• You could make a helper function that accepts a bool (from stdbool.h) and a const char *, and if the bool is false then perror and exit(EXIT_FAILURE) are called.
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  • 2
    \$\begingroup\$ No. It is right, that the main function always returns an int. But you have not explicitly write a return statement for that. According to the C99 standard, the compiler does that for you: »5.1.2.2.3 Program termination [...] reaching the } that terminates the main function returns a value of 0.« \$\endgroup\$ – Thomas Junk Jun 4 '13 at 21:00
  • \$\begingroup\$ Frankly, I don't care what the standard says. It may be doing the right thing, but this is a matter of style - if there's a return value specified, supply it, for the purposes of clarity. \$\endgroup\$ – Reinderien Jun 4 '13 at 21:04
  • \$\begingroup\$ Thank you for your feedback! I also read the thread you linked to but I wasn't sure because most of the answers applied to C++ destructors, I'll use return then. \$\endgroup\$ – Étienne Jun 5 '13 at 6:24
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One thing to note:

sem_t *sema = mmap(NULL, sizeof(sema), 
         PROT_READ |PROT_WRITE,MAP_SHARED|MAP_ANONYMOUS, -1, 0);
if (!sema) {

Failure in mmap will return MAP_FAILED, not NULL (usually I think MAP_FAILED expands to -1 cast to a pointer, meaning your failure check won't work).

As for style: This is just an opinion, but I think your style could benefit from the concept of a "cleanup block".

For example, instead of this kind of style [paraphrasing your code, not doing literal quotes]:

sema = mmap(/* ... */);

if (sema == MAP_FAILED)
{
   exit(EXIT_FAILURE);
}

foo = malloc(sizeof(*foo));
if (!foo)
{
   exit(EXIT_FAILURE);
}

You could do something like:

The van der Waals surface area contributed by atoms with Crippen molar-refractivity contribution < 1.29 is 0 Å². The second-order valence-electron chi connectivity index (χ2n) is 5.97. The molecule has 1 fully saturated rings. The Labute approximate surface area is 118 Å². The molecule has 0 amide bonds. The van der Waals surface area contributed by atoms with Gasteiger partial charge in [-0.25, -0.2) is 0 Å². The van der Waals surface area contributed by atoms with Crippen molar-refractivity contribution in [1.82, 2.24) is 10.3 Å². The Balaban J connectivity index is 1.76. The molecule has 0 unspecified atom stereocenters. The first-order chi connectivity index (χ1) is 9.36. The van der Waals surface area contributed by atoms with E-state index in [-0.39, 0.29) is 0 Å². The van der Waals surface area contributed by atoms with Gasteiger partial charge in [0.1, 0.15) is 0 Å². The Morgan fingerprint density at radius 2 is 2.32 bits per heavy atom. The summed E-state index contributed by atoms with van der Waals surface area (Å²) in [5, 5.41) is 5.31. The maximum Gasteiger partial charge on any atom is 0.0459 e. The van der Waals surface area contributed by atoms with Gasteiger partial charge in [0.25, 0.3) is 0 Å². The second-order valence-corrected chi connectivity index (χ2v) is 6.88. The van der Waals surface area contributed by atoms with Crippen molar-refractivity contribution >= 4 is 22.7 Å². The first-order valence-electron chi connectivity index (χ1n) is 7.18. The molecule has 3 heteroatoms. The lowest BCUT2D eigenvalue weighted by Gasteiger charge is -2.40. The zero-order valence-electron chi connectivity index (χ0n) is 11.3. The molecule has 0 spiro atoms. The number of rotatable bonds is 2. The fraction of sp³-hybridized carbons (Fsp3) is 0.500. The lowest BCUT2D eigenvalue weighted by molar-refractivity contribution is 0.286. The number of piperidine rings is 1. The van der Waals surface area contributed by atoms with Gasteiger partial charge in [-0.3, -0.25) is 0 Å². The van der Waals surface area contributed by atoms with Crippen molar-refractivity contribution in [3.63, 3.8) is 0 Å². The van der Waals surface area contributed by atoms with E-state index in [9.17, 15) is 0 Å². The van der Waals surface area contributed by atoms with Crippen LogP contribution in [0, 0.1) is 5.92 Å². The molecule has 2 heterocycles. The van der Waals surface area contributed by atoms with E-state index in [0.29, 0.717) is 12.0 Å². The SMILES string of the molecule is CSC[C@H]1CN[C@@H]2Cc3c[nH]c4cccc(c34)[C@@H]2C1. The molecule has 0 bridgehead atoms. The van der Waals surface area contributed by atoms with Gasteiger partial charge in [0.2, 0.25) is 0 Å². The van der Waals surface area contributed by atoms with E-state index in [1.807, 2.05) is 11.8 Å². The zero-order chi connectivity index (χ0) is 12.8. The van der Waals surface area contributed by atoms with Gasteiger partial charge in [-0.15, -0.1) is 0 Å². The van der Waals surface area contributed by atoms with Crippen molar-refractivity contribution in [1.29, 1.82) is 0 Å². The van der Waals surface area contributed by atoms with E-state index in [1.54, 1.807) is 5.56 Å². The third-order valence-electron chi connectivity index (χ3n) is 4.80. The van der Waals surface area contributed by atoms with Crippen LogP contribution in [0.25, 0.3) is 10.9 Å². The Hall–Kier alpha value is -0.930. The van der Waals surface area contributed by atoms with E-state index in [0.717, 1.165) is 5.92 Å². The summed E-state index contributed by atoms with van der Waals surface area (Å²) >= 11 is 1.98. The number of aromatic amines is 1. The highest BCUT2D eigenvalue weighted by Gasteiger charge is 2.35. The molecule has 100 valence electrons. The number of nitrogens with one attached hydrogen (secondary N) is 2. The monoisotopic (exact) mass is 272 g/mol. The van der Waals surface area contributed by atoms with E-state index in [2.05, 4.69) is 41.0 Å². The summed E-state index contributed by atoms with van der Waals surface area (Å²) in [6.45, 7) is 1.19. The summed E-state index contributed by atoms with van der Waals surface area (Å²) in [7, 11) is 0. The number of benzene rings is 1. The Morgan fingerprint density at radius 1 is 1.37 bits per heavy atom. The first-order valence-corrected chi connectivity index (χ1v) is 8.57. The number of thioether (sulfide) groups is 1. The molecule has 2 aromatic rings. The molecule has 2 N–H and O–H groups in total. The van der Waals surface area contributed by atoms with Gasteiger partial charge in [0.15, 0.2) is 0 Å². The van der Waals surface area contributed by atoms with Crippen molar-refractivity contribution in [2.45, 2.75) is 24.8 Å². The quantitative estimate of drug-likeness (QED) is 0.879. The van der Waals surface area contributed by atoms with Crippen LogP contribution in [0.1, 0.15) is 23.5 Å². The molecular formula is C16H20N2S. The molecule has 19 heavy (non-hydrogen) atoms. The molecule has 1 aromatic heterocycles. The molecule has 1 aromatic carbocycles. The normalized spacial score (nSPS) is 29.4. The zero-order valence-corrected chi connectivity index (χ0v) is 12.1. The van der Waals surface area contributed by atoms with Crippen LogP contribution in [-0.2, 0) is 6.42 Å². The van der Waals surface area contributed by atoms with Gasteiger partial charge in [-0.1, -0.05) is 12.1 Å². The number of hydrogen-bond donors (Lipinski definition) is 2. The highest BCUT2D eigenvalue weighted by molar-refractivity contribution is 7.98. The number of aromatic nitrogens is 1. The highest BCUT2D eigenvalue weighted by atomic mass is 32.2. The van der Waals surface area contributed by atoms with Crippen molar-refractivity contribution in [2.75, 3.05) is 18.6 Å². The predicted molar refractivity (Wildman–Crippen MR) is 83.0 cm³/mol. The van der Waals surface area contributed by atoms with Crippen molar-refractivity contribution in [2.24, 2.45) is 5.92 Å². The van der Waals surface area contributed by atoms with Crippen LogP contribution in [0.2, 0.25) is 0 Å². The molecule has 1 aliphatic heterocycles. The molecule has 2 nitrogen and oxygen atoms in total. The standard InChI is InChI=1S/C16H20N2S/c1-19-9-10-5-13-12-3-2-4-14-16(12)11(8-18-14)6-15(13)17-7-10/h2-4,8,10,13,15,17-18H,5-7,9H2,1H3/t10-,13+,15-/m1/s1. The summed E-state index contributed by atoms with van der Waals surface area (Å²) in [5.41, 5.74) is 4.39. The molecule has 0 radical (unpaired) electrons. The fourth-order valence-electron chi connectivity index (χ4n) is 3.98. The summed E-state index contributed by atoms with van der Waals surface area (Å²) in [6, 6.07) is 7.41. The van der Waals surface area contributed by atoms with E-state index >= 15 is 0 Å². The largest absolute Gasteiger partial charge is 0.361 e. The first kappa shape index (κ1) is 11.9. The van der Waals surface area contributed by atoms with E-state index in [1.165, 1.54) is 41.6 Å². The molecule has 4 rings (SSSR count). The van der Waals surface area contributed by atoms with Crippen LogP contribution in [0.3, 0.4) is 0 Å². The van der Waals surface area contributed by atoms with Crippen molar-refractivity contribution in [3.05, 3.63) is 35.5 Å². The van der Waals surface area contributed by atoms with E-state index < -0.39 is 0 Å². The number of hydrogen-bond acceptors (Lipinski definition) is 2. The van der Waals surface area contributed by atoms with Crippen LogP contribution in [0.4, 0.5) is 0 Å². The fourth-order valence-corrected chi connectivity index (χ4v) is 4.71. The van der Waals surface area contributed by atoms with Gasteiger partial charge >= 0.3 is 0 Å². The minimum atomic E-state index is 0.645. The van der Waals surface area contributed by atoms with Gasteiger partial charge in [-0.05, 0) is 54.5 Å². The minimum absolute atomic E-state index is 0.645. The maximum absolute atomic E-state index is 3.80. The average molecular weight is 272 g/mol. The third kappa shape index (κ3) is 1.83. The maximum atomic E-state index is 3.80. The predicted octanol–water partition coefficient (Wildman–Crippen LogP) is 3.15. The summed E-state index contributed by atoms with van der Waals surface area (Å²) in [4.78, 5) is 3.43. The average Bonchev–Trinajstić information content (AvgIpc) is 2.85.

int status = EXIT_FAILURE;
   sem_t *sema = NULL;
   struct foo *foo = NULL;

   sema = mmap(/* ... */);

   if (sema == MAP_FAILED)
   {
      goto cleanup;
   }

   foo = malloc(sizeof(*foo));
   if (!foo)
   {
      goto cleanup;
   }

   // TODO: do stuff with sema and foo

   // mark success
   status = EXIT_SUCCESS;

cleanup:
   if (sema && sema != MAP_FAILED)
      munmap(sema, /* ... */);
   if (foo)
      free(foo);

   return status;

The benefit to this kind of style is that you can add any type of allocation you want (in between the other stuff, before it, after it, whatever), and you just need to add a quick line or two in the cleanup block, and suddenly, all success and failure paths get the resources freed. If any of the intermediate steps fail and you wind up in the cleanup block, you can be assured that you're not leaking anything, and it won't feel repetitive to make that happen.

There are other variants of this, for example if you or someone you're working with has some religious objection to goto (even though it's the cleanest way to do error handling in plain C), on the slightly more repetitive side you could repeatedly check status to see that you're still succeeding:

int status = EXIT_SUCCESS;
sem_t *sema = NULL;
struct foo *foo = NULL;

if (status == EXIT_SUCCESS)
{
   sema = mmap(/* ... */);

   if (sema == MAP_FAILED)
   {
      status = EXIT_FAILURE;
   }
}

if (status == EXIT_SUCCESS)
{
   foo = malloc(sizeof(*foo));
   if (!foo)
   {
      status = EXIT_FAILURE;
   }
}

if (status == EXIT_SUCCESS)
{
   // TODO: do stuff with sema and foo
}

if (sema && sema != MAP_FAILED)
   munmap(sema, /* ... */);
if (foo)
   free(foo);

return status;
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  • \$\begingroup\$ Add the individual perror calls back (which are necessary) and these approaches still have 2 lines per error... \$\endgroup\$ – William Morris Jun 5 '13 at 12:18
  • \$\begingroup\$ @WilliamMorris - Yes, but as the number of things going on in the function grow, it will just have 2 lines per error (not, say, 1 to 6 if there are 6 allocations, as a random example). \$\endgroup\$ – asveikau Jun 6 '13 at 1:33